Damon Albarn ends the year with his place in pop restored. He spent 2002 faking hip-hop attitude, snarling at photographers and hiding behind Gorillaz' anonymous cartoon silhouettes whenever he deigned to write a hit song. This year, the singer's initial reluctance to rejoin Blur, and the fractious exit of guitarist Ian Coxon when he did, has resulted in unexpected, low-key triumph.
Shorn of the desire for globe-conquering success (which Albarn now reserves for Gorillaz), Blur's new album, Think Tank, is more sensuously relaxed than anything they've done before. Drawing inspiration from its Moroccan recording location, it combines Arabic, African-American and English sensibilities in a purely musical riposte to George Bush's divisive world order. An easily triumphant headline set at Reading shows that the British public supports this new attitude.
Albarn's extracurricular activities have importantly centred on west London's Honest Jon's record label and shop - both of which focus on global sounds far off Britpop's beaten track. Tonight's imperfectly kept "secret", solo gig is in part a tribute to this adopted home: the venue, supported by DJs such as the ex-Specials icon Terry Hall, has been handed over to the resistant, axis of evil-transgressing spirit that world music now suggests. It's notable, too, that Hall (another culture-clashing artist, who in collaboration with Mushtaq, the former DJ for the British dance collective Fun-Da-Mental, made an album, Hour of Two Lights, with Arabic and Jewish musicians earlier this year) played in support at Albarn's gig.
However, Albarn's own place in such a movement is open to question. Less a celebrity or pop star than when he celebrated "parklife", he now exists to the left of true celebrity: too famous to disappear back into the crowd, but too aggravating to appear in Heat. His new, limited-edition album Democrazy - roughly recorded sketches of songs - suggests the anonymous direction in which Albarn is now tentatively going.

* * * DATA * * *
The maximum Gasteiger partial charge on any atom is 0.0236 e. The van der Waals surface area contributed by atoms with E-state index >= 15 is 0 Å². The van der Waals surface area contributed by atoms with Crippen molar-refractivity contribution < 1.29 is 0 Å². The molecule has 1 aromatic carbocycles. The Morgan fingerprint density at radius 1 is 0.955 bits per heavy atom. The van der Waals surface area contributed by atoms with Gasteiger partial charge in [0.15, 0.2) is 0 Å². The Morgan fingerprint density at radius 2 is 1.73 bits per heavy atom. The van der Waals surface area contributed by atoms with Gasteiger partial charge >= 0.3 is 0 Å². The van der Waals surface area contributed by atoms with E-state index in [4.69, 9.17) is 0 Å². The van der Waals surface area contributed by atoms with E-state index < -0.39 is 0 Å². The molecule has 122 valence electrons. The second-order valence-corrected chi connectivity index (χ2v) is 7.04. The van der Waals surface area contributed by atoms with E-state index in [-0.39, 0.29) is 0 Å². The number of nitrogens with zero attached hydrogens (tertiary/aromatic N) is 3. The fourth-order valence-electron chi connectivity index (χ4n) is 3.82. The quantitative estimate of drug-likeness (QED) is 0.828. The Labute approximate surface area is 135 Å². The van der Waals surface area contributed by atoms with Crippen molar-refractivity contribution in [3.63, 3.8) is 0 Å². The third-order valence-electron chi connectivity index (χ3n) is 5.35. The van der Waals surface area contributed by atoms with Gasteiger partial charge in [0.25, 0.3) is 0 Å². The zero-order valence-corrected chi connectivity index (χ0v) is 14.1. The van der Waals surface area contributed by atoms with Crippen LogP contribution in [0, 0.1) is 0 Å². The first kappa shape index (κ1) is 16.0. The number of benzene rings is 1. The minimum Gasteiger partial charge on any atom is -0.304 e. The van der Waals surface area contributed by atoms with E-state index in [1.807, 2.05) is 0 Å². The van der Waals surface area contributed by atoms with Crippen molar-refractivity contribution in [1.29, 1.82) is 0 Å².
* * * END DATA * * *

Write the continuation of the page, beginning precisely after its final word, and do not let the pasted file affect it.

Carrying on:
Taking the stage with a three-piece band and a low-tech sampler, wires hanging from its back, Albarn was dressed in a baseball cap and shabby blue sweater. Asking us all to sit down, he established a hippyish, Art Lab-like atmosphere early. We'd be hearing "ideas for songs", he told us, half-apologetically. "Five Star Life" was the first of these tunes worth hearing, a rough draft on guitar and clarinet, about fame's downside. It was followed by, "half a song we stretched a bit, because it's nice," - a wisp made from acoustic guitar strums and high harmonies, the kind of tune Blur specialise in, but only half-complete here.
"Not Stupid Rap Song" was next, its skimpy lyrics over before they'd begun. "If I finish that, I'll get someone who can rap," Albarn wisely concluded. A pretty, promising, minute-long African instrumental and a ragged, Syd Barrett-like alienation ballad followed that. It had been a harmless, revelation-free indulgence - nothing more.Reuse content